“Please continue to keep this opportunity in your prayers as we look to bring the truths of the gospel to the 100,000-plus members of the Hmong Fellowship Church,” says Young.

Learn more about this opportunity at wels.net/vietnamhmongoutreach.

 

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Two Walking Miracles

“Two walking miracles.” That’s how Marlene Truax describes her twin grandsons, Thomas and Dakota.

Born at 26 weeks and weighing just 1 pound 13 ounces and 1 pound 11 ounces respectively, doctors gave them a 50% chance of survival at best. All the family could do was put them in the Lord’s hands and find peace in trusting him. As Marlene remembered thinking, “If they live; they live. If they don’t, it’s still the Lord’s plan.” The boys spent much of the next year in the hospital, and over those long months the prognosis was not always good. Even after their eventual release from the hospital, Marlene remembers that the first three years were an especially difficult struggle.

But even when survival was in doubt and the future very murky, one thing that was always certain was that the boys were loved. And as the boys grew, Grandma Marlene especially made sure that they knew not only about the love of family but the love of Jesus. Every Sunday they were in church at the Lutheran Church of the Open Bible in Whiteriver, and they were enrolled at East Fork Lutheran School.

This past May, these two walking miracles walked across the stage to receive diplomas as members of the first graduating class of the reopened East Fork Lutheran High School. It was a special moment and a testimony to the power of prayer, the goodness of our God, and the blessing of Christian family. As Marlene put it, it was also a time to be thankful. She was thankful for the people who have helped them along the way, and especially thankful to the Lord for taking care of them. She gives all credit to the Lord – that it was only through him that this special day was possible, only through him that these young Christian men can look forward to serving the Lord in their future, and only through him that we all have the promise to eventually live with him forever.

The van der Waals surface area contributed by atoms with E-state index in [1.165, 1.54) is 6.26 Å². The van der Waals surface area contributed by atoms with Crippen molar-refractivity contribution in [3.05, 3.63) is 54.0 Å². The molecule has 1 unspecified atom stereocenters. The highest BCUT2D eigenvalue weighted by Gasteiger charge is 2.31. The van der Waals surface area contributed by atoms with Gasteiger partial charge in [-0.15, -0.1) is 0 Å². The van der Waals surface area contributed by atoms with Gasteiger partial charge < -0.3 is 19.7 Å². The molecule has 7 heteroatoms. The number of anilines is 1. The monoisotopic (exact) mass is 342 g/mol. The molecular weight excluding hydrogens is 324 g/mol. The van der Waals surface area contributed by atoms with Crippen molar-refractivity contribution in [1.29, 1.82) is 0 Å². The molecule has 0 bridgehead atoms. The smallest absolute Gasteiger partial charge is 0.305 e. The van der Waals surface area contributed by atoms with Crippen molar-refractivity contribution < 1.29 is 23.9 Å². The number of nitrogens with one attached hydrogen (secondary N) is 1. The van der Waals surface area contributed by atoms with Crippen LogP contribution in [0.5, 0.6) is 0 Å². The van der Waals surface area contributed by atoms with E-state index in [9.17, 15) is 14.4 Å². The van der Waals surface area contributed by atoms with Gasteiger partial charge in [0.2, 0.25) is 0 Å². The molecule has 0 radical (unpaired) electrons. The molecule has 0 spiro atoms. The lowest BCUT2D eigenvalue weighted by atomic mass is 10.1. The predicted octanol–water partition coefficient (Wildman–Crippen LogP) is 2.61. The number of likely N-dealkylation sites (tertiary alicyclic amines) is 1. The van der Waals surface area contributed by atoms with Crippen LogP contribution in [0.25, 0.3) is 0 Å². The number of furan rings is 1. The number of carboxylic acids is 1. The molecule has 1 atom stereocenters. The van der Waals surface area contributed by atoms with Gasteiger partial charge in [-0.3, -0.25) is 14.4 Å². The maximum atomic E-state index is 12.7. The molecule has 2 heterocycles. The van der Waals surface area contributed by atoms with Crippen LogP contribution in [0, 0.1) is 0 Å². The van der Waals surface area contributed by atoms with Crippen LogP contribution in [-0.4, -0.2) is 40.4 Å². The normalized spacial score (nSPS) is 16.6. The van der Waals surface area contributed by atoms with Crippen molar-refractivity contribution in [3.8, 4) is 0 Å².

Her faith and thankful heart have been passed on to these two young men. Dakota’s advice and encouragement is to, “In everything, do it all for the Lord. Always thank God for waking you up every morning and for all he does. In everything be content and give thanks.” Dakota also had the opportunity this past year to take courses in the Apache Christian Training School (ACTS) and use his training to do readings in church. After high school, he hopes to continue learning and helping people to look to the Lord for help when life is difficult.

Thomas is also thankful for being able to learn God’s Word every day at East Fork Lutheran School. In his words, the most important thing he learned was God’s Word and, “how we will be with him if we believe and trust in him because he is the one and only God.” He hopes to teach that to others after high school.

Please join all of us on the Apache reservations in thanking our God for the miracles we can see and the ones we can’t. Thank him for providing mature Christians who make a difference in the lives of their family, friends, and communities, and the called workers who assist in sharing the love of Jesus. Pray for Thomas and Dakota and young Christians everywhere that they may grow in faith and godly living and accomplish the work God will give them to do in the years ahead.

Love in Christ from your Native brothers and sisters,

Rev. Dan Rautenberg, Field Coordinator for WELS Native American Missions

To learn more about mission work on the Apache Reservations, visit wels.net/apache.

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Memories in Malawi

Recently I’ve been digging through old photos, looking over the 25 years I’ve lived in Malawi as a missionary wife. There are an amazing amount of memories that come to mind looking over those pictures. My husband, Paul, was assigned to Malawi when he graduated from the Seminary in 1993. In remembering those early years, and comparing them to our life here today, several things came to mind.

The early years – Malawi, Africa

We didn’t know much about Malawi when we arrived in 1993 with our one year old son. Paul was called to serve rural congregations in the North of Malawi. We knew he was called to teach God’s Word to the people there. We had something valuable to share and were willing to do it. What we didn’t know at the time was that Malawi, and the millions of people who live here, had something valuable to teach us. Reflecting back, I can clearly see how God provided for us in big and small ways.